Once you turn 70 ½, you can make up to $100,000 a year of QCDs from your IRAs. While the QCD money taken out of your IRA is considered federally-taxable income, you can offset this by subtracting the QCD from your reported retirement income. However, QCDs can only be made from IRAs, 401(k)s and other retirement accounts are not eligible. 

Here are the requirements for QCDs:

  • To make a qualified charitable contribution, you must be aged 70 years and 6 months. You’ll have to take required minimum distributions (RMDs) at age 72. 
  • Funds from an IRA will need to be transferred from your IRA to an eligible charity, which is one that’s approved by the IRS.
  • Examples of eligible charities are 501(c)(3) organizations and houses of worship.

The maximum contribution for qualified charitable distributions is $100,000 per IRA owner for the 2021 tax year. If you’re married, you and your spouse can donate up to $100,000 individually. 

6. Annual Gift Tax Exclusion

Each year, there’s a maximum amount that you can gift without paying taxes on the gift’s value. This is known as the annual gift tax exclusions. 

The annual gift tax exclusion limit for 2022 is $16,000, and there’s also flexibility in how you can give gifts. You don’t have to give the maximum amount at once. If you exceed the annual gift tax exclusion limit for the year, you’ll pay tax on the surplus amount.

7. Tax-Free Profit from a Vacation Home

The IRS has several rules for how retirees can make a tax-free profit from a vacation home, which depends on how long you’ve used your property: 

  • Owner used property for more than 14 days
  • Property rented for two weeks or less
  • The 14-Day or 10% Rule 

Retirees who are vacation homeowners using their home, and not renting it out for any time during the year, can deduct real estate taxes and interest on their home mortgage.

If you put your vacation property for rent for two weeks or less each year, you won’t have to report your rental income. In this case, the IRS considers your property a personal residence. You can deduct mortgage interest and property taxes, but you won’t be able to deduct expenses as rental expenses.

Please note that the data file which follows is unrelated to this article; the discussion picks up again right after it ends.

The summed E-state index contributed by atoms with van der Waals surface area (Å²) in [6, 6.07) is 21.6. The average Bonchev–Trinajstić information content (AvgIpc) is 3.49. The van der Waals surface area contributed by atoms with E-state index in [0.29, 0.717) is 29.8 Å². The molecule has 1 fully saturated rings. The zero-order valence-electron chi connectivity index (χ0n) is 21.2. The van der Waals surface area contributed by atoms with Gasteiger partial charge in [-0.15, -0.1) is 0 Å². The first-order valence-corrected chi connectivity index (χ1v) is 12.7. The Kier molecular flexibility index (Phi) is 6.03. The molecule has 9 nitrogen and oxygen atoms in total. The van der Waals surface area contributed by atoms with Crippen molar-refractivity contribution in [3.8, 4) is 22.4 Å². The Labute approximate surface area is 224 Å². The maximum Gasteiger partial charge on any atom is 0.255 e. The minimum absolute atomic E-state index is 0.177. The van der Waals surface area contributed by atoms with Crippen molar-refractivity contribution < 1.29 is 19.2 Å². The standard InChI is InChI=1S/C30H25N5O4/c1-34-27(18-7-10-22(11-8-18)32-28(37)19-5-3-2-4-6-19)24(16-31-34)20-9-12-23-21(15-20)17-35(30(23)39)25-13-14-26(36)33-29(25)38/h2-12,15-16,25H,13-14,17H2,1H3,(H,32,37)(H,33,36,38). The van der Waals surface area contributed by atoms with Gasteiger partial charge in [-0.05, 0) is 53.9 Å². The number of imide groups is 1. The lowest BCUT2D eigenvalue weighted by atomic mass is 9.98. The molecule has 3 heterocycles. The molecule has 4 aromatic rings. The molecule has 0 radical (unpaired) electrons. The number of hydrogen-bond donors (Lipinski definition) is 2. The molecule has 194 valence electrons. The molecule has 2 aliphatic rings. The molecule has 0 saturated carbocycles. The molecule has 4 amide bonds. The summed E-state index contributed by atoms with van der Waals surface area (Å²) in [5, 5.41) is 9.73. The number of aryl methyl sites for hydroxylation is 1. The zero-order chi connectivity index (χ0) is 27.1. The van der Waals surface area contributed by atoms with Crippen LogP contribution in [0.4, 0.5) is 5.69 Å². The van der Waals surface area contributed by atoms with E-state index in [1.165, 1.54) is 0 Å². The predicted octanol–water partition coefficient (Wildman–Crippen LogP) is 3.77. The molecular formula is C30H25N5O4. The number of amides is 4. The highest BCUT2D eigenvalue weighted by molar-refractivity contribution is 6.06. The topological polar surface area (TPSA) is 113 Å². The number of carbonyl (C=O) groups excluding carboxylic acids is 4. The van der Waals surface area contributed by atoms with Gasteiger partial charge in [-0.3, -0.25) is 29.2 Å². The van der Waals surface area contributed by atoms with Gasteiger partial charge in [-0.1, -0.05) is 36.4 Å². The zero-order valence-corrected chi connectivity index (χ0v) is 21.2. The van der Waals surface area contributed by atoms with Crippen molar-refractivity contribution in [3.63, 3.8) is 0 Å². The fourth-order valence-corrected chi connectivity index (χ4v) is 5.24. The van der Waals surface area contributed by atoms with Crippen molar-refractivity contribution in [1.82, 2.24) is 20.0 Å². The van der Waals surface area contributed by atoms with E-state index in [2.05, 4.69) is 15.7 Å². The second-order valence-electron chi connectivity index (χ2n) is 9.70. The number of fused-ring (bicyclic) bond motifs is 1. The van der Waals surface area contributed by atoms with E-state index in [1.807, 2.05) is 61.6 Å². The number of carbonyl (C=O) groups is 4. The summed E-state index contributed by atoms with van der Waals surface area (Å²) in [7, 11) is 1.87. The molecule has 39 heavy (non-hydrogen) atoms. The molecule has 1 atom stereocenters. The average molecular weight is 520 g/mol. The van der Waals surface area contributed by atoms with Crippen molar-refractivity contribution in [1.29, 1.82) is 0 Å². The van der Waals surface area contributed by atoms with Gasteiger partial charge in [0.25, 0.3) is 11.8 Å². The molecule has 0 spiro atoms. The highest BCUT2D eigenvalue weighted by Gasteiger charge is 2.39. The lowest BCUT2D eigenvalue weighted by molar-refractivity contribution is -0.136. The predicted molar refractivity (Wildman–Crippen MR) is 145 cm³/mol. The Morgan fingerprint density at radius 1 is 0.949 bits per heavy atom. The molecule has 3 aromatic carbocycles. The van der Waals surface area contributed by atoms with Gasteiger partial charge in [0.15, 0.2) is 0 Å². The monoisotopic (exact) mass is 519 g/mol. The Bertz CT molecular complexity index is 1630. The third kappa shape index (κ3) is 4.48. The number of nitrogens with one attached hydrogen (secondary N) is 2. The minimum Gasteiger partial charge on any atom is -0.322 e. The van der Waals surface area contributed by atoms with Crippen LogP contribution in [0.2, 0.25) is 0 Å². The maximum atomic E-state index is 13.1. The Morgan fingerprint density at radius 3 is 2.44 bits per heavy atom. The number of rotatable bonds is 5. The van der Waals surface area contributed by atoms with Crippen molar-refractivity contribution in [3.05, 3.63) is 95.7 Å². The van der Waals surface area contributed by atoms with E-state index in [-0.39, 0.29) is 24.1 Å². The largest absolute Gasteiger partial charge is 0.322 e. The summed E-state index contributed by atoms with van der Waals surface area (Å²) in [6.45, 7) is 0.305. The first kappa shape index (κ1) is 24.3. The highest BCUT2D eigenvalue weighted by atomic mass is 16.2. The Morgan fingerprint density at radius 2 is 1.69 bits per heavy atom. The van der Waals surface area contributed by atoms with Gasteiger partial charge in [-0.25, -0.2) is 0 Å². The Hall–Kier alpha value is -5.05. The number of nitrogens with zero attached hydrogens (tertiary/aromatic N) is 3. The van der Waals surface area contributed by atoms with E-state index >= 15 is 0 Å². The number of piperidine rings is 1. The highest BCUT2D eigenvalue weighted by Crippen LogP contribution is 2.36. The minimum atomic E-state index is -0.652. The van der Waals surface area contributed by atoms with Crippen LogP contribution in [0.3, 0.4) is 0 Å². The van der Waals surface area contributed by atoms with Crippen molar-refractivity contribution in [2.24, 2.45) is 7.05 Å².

For retirees who use their vacation home or put up their vacation home for rent for more than 14 days, or 10% of the total days, there are additional rules. The IRS will still consider your property a personal residence, meaning you can’t deduct your rental loss. However, you can still deduct your mortgage interest, property taxes, and rental expenses.

8. Tax Credit for Low-Income Seniors

A tax credit for low-income seniors is the last of the overlooked tax deductions for retirees. This credit ranges from $3,750 to $7,500, and it’s available for taxpayers who qualify under the following criteria:

  • Aged 65 or older, or retired on permanent and total disability
  • Have received taxable disability income for the tax year
  • With an adjusted gross income, or total nontaxable Social Security, pensions annuities, or disability income, under specific limits.

Contact the Professionals for Your Tax Needs

As a retiree, tax breaks and tax deductions are a fantastic way to lower your tax bill when tax season comes around. We’ve found that many retirees are surprised and delighted to find that they qualify for one or more of the tax breaks and deductions mentioned here in this article — it just takes working with the right tax professional who can help you discover what you’re eligible for and how to 

When it’s time for you to see if you qualify for certain tax breaks or tax deductions, work with accountants who know the tax code inside and out. Contact the pros at 1-800Accountant for your income tax filing needs

This post is to be used for informational purposes only and does not constitute legal, business, or tax advice. Each person should consult his or her own attorney, business advisor, or tax advisor with respect to matters referenced in this post. 1-800Accountant assumes no liability for actions taken in reliance upon the information contained herein.